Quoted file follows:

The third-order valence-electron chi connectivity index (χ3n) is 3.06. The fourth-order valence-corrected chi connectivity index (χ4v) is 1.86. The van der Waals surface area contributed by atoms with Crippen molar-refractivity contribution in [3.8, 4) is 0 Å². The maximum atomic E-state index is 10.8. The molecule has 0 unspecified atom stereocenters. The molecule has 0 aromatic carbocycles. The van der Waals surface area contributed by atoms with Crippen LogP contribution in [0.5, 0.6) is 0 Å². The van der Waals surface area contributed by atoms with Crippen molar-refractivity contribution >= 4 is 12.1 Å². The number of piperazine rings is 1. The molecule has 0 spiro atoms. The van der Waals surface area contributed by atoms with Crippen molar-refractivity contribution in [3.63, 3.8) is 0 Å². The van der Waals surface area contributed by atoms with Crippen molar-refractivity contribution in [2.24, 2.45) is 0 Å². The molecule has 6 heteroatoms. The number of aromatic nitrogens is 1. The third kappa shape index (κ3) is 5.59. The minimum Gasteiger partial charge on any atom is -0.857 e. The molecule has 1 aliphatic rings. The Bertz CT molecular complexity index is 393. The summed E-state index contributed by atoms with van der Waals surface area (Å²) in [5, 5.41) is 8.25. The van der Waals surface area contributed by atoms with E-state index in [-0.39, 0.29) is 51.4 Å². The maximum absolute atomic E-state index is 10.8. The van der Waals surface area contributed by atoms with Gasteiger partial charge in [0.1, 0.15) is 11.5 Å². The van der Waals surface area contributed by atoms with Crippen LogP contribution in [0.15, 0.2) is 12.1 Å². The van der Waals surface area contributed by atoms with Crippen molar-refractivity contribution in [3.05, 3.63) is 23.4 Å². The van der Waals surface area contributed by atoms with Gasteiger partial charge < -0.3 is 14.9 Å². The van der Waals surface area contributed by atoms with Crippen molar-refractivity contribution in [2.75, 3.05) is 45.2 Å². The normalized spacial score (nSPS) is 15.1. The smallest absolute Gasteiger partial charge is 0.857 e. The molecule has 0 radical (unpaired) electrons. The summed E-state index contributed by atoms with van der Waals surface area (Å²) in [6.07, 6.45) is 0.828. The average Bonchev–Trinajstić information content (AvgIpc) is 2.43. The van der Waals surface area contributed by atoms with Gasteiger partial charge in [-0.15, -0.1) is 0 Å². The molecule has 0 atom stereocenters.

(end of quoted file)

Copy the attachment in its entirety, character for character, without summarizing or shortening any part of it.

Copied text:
The third-order valence-electron chi connectivity index (χ3n) is 3.06. The fourth-order valence-corrected chi connectivity index (χ4v) is 1.86. The van der Waals surface area contributed by atoms with Crippen molar-refractivity contribution in [3.8, 4) is 0 Å². The maximum atomic E-state index is 10.8. The molecule has 0 unspecified atom stereocenters. The molecule has 0 aromatic carbocycles. The van der Waals surface area contributed by atoms with Crippen LogP contribution in [0.5, 0.6) is 0 Å². The van der Waals surface area contributed by atoms with Crippen molar-refractivity contribution >= 4 is 12.1 Å². The number of piperazine rings is 1. The molecule has 0 spiro atoms. The van der Waals surface area contributed by atoms with Crippen molar-refractivity contribution in [3.63, 3.8) is 0 Å². The van der Waals surface area contributed by atoms with Crippen molar-refractivity contribution in [2.24, 2.45) is 0 Å². The molecule has 6 heteroatoms. The number of aromatic nitrogens is 1. The third kappa shape index (κ3) is 5.59. The minimum Gasteiger partial charge on any atom is -0.857 e. The molecule has 1 aliphatic rings. The Bertz CT molecular complexity index is 393. The summed E-state index contributed by atoms with van der Waals surface area (Å²) in [5, 5.41) is 8.25. The van der Waals surface area contributed by atoms with E-state index in [-0.39, 0.29) is 51.4 Å². The maximum absolute atomic E-state index is 10.8. The van der Waals surface area contributed by atoms with Gasteiger partial charge in [0.1, 0.15) is 11.5 Å². The van der Waals surface area contributed by atoms with Crippen LogP contribution in [0.15, 0.2) is 12.1 Å². The van der Waals surface area contributed by atoms with Crippen molar-refractivity contribution in [3.05, 3.63) is 23.4 Å². The van der Waals surface area contributed by atoms with Gasteiger partial charge < -0.3 is 14.9 Å². The van der Waals surface area contributed by atoms with Crippen molar-refractivity contribution in [2.75, 3.05) is 45.2 Å². The normalized spacial score (nSPS) is 15.1. The smallest absolute Gasteiger partial charge is 0.857 e. The molecule has 0 radical (unpaired) electrons. The summed E-state index contributed by atoms with van der Waals surface area (Å²) in [6.07, 6.45) is 0.828. The average Bonchev–Trinajstić information content (AvgIpc) is 2.43. The van der Waals surface area contributed by atoms with Gasteiger partial charge in [-0.15, -0.1) is 0 Å². The molecule has 0 atom stereocenters.